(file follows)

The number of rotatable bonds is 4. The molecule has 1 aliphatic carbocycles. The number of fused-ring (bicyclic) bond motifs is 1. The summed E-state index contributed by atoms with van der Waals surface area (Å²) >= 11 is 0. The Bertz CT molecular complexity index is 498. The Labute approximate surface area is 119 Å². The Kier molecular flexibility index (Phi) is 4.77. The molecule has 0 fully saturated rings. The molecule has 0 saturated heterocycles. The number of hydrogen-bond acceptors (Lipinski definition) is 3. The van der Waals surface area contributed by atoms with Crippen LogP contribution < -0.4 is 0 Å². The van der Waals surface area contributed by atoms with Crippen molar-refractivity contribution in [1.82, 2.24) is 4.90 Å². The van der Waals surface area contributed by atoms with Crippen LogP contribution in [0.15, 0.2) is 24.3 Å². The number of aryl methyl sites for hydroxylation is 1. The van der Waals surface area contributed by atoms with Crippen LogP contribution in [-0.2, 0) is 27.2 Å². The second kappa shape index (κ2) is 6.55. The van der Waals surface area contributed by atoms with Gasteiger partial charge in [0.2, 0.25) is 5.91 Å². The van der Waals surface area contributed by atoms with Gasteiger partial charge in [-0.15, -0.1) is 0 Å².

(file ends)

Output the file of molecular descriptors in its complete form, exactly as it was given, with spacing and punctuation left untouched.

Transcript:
The number of rotatable bonds is 4. The molecule has 1 aliphatic carbocycles. The number of fused-ring (bicyclic) bond motifs is 1. The summed E-state index contributed by atoms with van der Waals surface area (Å²) >= 11 is 0. The Bertz CT molecular complexity index is 498. The Labute approximate surface area is 119 Å². The Kier molecular flexibility index (Phi) is 4.77. The molecule has 0 fully saturated rings. The molecule has 0 saturated heterocycles. The number of hydrogen-bond acceptors (Lipinski definition) is 3. The van der Waals surface area contributed by atoms with Crippen LogP contribution < -0.4 is 0 Å². The van der Waals surface area contributed by atoms with Crippen molar-refractivity contribution in [1.82, 2.24) is 4.90 Å². The van der Waals surface area contributed by atoms with Crippen LogP contribution in [0.15, 0.2) is 24.3 Å². The number of aryl methyl sites for hydroxylation is 1. The van der Waals surface area contributed by atoms with Crippen LogP contribution in [-0.2, 0) is 27.2 Å². The second kappa shape index (κ2) is 6.55. The van der Waals surface area contributed by atoms with Gasteiger partial charge in [0.2, 0.25) is 5.91 Å². The van der Waals surface area contributed by atoms with Gasteiger partial charge in [-0.15, -0.1) is 0 Å².